The other two classes - Gunslinger and Alchitect - prefer to stay further back. The Gunslinger likes to sling guns - conveniently - and his skills support his hobby, letting him fire dual pistols before scurrying out of trouble. The Alchitect - a mage, not a drunk architect - can toss spells at foes, holding groups in place and rearranging the battlefield to suit his hopefully sober plans.
To n-Space's credit, each class plays completely differently. The Savage's hook skill yanks enemies closer so they can be ripped to shreds. The Gunslinger can unlock a talent that sees him flip away from danger while chucking a bomb towards it. It's an incentive to start a save file as each class (luckily the cart has space for exactly four - almost like they planned it!), but even more interestingly, it encourages multiplayer cooperation.
The version of the game we were playing unfortunately didn't let us try out the four- player co-op mode, but it's easy to see how the characters' skills overlap, and only a short mental skip to planning combos to stomp through tougher foes. It's easy to spam your way through the game's early dungeons with basic attacks, but a bit of creativity has you linking together chains of high-damage combos - doing this with another player would add to Heroes Of Ruin's value, and take the edge off a trudge through another 50 enemy corpses. We'll put that theory to the test in next month's online review.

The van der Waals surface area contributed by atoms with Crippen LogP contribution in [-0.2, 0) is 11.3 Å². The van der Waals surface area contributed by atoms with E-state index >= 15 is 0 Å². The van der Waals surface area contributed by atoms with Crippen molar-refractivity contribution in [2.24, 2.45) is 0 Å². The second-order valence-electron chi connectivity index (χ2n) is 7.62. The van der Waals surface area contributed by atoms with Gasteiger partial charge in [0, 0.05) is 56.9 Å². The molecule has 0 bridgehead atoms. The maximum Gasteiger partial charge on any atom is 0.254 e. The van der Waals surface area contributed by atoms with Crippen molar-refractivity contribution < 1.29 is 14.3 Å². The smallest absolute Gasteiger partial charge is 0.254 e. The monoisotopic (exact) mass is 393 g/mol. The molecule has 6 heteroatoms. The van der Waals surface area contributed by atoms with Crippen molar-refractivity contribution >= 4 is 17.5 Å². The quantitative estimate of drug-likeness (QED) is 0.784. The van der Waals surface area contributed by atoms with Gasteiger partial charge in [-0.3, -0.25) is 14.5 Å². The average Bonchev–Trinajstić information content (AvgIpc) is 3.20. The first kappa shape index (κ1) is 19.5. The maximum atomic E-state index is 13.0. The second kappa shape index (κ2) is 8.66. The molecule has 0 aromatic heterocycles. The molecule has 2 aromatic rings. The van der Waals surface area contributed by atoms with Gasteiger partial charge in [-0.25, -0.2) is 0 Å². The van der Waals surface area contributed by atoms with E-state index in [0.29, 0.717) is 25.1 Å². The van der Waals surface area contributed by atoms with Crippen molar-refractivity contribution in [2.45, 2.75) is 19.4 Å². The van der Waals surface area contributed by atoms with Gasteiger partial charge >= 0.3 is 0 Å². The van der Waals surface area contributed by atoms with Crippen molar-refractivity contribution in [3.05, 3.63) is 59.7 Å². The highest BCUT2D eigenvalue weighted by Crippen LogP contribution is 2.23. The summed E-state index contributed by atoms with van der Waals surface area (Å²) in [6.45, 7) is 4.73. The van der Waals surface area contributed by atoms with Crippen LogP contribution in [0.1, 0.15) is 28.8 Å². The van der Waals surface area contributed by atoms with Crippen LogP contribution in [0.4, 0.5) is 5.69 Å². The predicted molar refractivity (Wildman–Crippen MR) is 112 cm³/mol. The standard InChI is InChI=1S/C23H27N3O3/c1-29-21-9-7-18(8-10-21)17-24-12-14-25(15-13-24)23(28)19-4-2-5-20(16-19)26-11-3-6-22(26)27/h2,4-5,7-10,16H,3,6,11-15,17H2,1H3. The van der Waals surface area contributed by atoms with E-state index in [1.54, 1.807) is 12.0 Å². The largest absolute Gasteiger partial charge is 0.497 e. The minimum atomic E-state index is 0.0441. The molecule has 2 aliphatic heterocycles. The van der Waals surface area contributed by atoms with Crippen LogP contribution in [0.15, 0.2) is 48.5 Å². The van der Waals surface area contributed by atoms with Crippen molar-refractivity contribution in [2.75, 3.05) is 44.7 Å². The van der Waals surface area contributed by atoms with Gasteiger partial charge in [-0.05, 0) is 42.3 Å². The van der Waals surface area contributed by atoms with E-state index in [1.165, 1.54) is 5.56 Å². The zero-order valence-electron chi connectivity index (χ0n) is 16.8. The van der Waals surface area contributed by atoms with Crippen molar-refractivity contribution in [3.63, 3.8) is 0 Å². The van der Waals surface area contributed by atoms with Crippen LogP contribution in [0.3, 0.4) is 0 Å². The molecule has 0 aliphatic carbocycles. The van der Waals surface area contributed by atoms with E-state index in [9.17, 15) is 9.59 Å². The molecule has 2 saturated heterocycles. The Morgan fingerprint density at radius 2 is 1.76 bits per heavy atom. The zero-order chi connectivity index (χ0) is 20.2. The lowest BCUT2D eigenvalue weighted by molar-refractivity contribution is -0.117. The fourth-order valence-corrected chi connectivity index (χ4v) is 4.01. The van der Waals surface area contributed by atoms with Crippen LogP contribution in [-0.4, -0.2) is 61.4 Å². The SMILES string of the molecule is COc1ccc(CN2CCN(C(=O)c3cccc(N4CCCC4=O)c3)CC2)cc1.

After a while, the game's central premise becomes all too clear - you kill stuff for better numbers. But Heroes Of Ruin treads the line between engagement and boredom well: at times you're more aware than in other games that you're hitting goblins for shoes with a higher number on them, but then a bigger goblin appears, and his shoes are amazing.
It might be tempting after a long dungeon slog to head back out into the light, but the promise of better numbers means exploring those depths is both enjoyable and rewarding.
Samey combat can cause biff-fatigue to set in, but the nearly endless loot treadmill coupled with skills that are enjoyable to use make Heroes Of Ruin a dungeon that's fun to run.
- Addictive stat heavy gameplay
- Punchy combat
- Varied classes and abilities
- Can feel like a slog at times